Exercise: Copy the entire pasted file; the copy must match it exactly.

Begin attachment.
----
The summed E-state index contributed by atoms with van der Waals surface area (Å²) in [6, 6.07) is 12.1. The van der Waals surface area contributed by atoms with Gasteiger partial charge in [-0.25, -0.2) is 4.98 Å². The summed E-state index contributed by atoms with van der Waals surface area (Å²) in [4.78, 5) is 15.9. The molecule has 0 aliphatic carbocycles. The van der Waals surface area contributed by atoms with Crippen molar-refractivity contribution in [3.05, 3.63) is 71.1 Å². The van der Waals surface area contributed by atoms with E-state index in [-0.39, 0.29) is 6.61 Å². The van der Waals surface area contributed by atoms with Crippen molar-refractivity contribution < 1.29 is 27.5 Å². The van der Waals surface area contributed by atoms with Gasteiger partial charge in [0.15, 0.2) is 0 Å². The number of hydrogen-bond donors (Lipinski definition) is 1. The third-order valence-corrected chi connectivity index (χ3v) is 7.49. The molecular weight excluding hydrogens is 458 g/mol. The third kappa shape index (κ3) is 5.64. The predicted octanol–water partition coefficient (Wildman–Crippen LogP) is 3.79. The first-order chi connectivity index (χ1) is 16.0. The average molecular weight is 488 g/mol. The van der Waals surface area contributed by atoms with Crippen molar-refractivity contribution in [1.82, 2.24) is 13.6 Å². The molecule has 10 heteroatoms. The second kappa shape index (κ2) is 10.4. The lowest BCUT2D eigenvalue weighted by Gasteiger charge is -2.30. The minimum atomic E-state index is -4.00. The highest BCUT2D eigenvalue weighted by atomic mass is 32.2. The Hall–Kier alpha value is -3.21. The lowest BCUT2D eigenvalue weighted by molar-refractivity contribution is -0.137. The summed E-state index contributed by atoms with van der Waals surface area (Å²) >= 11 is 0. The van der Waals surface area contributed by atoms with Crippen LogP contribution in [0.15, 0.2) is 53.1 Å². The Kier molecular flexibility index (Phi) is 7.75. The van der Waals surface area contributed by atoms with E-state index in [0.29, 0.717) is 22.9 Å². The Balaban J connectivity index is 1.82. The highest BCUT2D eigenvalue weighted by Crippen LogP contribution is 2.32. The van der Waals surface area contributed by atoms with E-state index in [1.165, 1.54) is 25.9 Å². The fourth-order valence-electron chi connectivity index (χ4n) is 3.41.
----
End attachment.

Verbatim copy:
The summed E-state index contributed by atoms with van der Waals surface area (Å²) in [6, 6.07) is 12.1. The van der Waals surface area contributed by atoms with Gasteiger partial charge in [-0.25, -0.2) is 4.98 Å². The summed E-state index contributed by atoms with van der Waals surface area (Å²) in [4.78, 5) is 15.9. The molecule has 0 aliphatic carbocycles. The van der Waals surface area contributed by atoms with Crippen molar-refractivity contribution in [3.05, 3.63) is 71.1 Å². The van der Waals surface area contributed by atoms with E-state index in [-0.39, 0.29) is 6.61 Å². The van der Waals surface area contributed by atoms with Crippen molar-refractivity contribution < 1.29 is 27.5 Å². The van der Waals surface area contributed by atoms with Gasteiger partial charge in [0.15, 0.2) is 0 Å². The number of hydrogen-bond donors (Lipinski definition) is 1. The third-order valence-corrected chi connectivity index (χ3v) is 7.49. The molecular weight excluding hydrogens is 458 g/mol. The third kappa shape index (κ3) is 5.64. The predicted octanol–water partition coefficient (Wildman–Crippen LogP) is 3.79. The first-order chi connectivity index (χ1) is 16.0. The average molecular weight is 488 g/mol. The van der Waals surface area contributed by atoms with Crippen molar-refractivity contribution in [1.82, 2.24) is 13.6 Å². The molecule has 10 heteroatoms. The second kappa shape index (κ2) is 10.4. The lowest BCUT2D eigenvalue weighted by Gasteiger charge is -2.30. The minimum atomic E-state index is -4.00. The highest BCUT2D eigenvalue weighted by atomic mass is 32.2. The Hall–Kier alpha value is -3.21. The lowest BCUT2D eigenvalue weighted by molar-refractivity contribution is -0.137. The summed E-state index contributed by atoms with van der Waals surface area (Å²) >= 11 is 0. The van der Waals surface area contributed by atoms with Crippen LogP contribution in [0.15, 0.2) is 53.1 Å². The Kier molecular flexibility index (Phi) is 7.75. The van der Waals surface area contributed by atoms with E-state index in [0.29, 0.717) is 22.9 Å². The Balaban J connectivity index is 1.82. The highest BCUT2D eigenvalue weighted by Crippen LogP contribution is 2.32. The van der Waals surface area contributed by atoms with E-state index in [1.165, 1.54) is 25.9 Å². The fourth-order valence-electron chi connectivity index (χ4n) is 3.41.